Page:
In this work, we present to the NLP community, and to the wider research community as a whole, an application for the diachronic analysis of research corpora. We open source an easy-to-use tool coined: DRIFT, which allows researchers to track research trends and development over the years. The analysis methods are collated from well-cited research works, with a few of our own methods added for good measure. Succinctly put, some of the analysis methods are: keyword extraction, word clouds, predicting declining/stagnant/growing trends using Productivity, tracking bi-grams using Acceleration plots, finding the Semantic Drift of words, tracking trends using similarity, etc. To demonstrate the utility and efficacy of our tool, we perform a case study on the cs.CL corpus of the arXiv repository and draw inferences from the analysis methods. The toolkit and the associated code are available here: https://github.com/rajaswa/DRIFT.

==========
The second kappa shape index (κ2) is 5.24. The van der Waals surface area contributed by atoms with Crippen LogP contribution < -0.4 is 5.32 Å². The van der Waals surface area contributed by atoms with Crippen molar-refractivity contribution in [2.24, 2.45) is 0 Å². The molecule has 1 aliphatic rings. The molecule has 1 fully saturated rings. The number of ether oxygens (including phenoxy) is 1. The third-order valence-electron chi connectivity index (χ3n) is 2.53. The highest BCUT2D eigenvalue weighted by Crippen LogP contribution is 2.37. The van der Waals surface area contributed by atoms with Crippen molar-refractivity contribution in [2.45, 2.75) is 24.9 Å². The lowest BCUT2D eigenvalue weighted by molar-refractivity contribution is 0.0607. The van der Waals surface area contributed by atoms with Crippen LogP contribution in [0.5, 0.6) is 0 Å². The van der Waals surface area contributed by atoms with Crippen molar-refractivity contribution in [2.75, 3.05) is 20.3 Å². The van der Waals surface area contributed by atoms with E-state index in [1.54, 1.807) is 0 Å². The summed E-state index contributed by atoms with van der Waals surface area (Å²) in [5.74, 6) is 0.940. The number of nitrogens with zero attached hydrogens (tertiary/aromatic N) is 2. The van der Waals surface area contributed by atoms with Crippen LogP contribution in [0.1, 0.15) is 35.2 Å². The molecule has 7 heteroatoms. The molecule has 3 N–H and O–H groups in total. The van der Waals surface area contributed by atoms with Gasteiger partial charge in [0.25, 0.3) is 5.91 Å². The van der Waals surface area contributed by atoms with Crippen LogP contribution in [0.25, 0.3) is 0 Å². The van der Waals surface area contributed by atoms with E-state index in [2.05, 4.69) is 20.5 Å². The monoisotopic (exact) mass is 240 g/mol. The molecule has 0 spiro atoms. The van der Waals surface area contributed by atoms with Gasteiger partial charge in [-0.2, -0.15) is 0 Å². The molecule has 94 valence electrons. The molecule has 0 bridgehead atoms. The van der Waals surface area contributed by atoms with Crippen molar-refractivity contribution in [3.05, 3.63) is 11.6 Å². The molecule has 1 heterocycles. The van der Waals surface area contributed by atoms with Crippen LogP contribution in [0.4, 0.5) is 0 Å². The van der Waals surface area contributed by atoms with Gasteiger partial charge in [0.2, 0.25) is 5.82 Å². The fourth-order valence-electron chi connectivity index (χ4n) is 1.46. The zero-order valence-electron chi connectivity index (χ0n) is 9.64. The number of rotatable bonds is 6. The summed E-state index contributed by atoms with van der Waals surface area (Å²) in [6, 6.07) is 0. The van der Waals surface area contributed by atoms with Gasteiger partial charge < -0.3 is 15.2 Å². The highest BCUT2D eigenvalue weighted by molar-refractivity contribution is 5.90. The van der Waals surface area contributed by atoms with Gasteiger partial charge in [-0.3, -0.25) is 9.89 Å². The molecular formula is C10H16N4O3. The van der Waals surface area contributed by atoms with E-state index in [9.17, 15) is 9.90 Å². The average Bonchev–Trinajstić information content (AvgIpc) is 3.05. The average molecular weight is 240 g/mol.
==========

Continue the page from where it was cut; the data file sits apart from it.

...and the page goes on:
Superpixels are higher-order perceptual groups of pixels in an image, often carrying much more information than raw pixels. There is an inherent relational structure to the relationship among different superpixels of an image. This relational information can convey some form of domain information about the image, e.g. relationship between superpixels representing two eyes in a cat image. Our interest in this paper is to construct computer vision models, specifically those based on Deep Neural Networks (DNNs) to incorporate these superpixels information. We propose a methodology to construct a hybrid model that leverages (a) Convolutional Neural Network (CNN) to deal with spatial information in an image, and (b) Graph Neural Network (GNN) to deal with relational superpixel information in the image. The proposed deep model is learned using a generic hybrid loss function that we call a `hybrid' loss. We evaluate the predictive performance of our proposed hybrid vision model on four popular image classification datasets: MNIST, FMNIST, CIFAR-10 and CIFAR-100. Moreover, we evaluate our method on three real-world classification tasks: COVID-19 X-Ray Detection, LFW Face Recognition, and SOCOFing Fingerprint Identification. The results demonstrate that the relational superpixel information provided via a GNN could improve the performance of standard CNN-based vision systems.